Following on from our feature on St. George’s School in Switzerland, we speak to Hazel Hogg, who lives with her husband and her daughters Morven (11), Rowan (8) and Alexa (3) in France – practically on the border with Switzerland, where they enjoy stunning views of the Alps and Lake Geneva. Her children attend the International School of Geneva. Here Hazel talks about living overseas, and tells us more about choosing this school for her children. Read more.
Could you explain how you came to be living in France, and why you chose an international school for your children?
My husband was relocated to his company’s Geneva office. When we arrived, our two oldest daughters were 11 and 8 years old and we were keen to make the transition as easy for them as possible. Since they didn’t speak French we felt that they would find the social and academic adjustment very difficult in the French system.
How did you all feel about the option?
Together with the children we visited three international schools in the area, and allowed them to have a say in which one they preferred. The children were very keen to go to this particular school and, as it was also our choice it worked out very well.
Could you tell us a little about the school?
The school is one of the International School of Geneva’s three campuses. It is in a semi-rural location 20kms outside Geneva and serves the international community in Vaud and neighbouring France. It has a primary and secondary section and offers a choice of academic programmes. The primary school has recently introduced a bi-lingual programme (English and French).
How does it differ from schools back home?
In Scotland my children attended a small village school. Apart from size there are obvious differences in terms of the facilities on offer and the diversity of the student body. We also lived in Nairobi, Kenya for a time and our daughters attended a British-curriculum Kindergarten and preparatory school there. We felt at the time that our daughters benefited from the exposure to other cultures and backgrounds that they experienced, and it helped us to make our decision about whether to opt for an international school this time.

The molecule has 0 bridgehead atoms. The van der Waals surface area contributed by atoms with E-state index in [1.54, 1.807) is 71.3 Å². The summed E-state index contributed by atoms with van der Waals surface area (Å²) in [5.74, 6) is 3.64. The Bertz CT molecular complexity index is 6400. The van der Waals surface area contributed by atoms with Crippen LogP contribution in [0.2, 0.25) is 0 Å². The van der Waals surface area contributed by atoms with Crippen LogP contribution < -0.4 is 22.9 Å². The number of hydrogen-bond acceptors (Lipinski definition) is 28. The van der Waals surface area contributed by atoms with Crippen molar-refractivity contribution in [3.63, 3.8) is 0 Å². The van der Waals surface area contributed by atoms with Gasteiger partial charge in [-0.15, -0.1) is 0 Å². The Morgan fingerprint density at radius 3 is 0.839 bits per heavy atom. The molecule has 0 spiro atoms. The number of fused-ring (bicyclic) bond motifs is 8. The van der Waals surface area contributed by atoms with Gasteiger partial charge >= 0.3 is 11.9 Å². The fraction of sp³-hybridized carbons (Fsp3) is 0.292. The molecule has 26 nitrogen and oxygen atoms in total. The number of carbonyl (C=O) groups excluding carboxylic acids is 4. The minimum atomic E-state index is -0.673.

What’s the biggest plus of sending them to an international school?
For us, the ability for them to feel that they ‘fitted in’ very quickly was vital, especially since we had moved them around a bit already.
And the biggest downside?
Not having the opportunity to integrate fully into the local community.
Do you think it will set them up for the future in terms higher education, employment, etc?
Yes, definitely. The school has an excellent academic reputation and in addition I believe that my daughters are benefiting socially. They are becoming more outgoing and confident already and I can see that standing them in very good stead in the future.
Could you give us a flavour of what it’s like to live, and perhaps to work, in your part of the world for an expat?
We live in France, practically on the border with Switzerland and with views of the Alps and Lake Geneva. It’s an amazing place to live: the physical landscape is stunning, and the climate is excellent, with a lot to do in both summer and winter. There is a large expat community in this area and there is a huge range of sporting, cultural and social activity which is accessible to it. Being only two hours from family and friends back in Scotland with direct air connections means that we have plenty of visitors and can easily nip back to Edinburgh if we want to. The only disadvantage we have found is that the cost of living is comparatively expensive.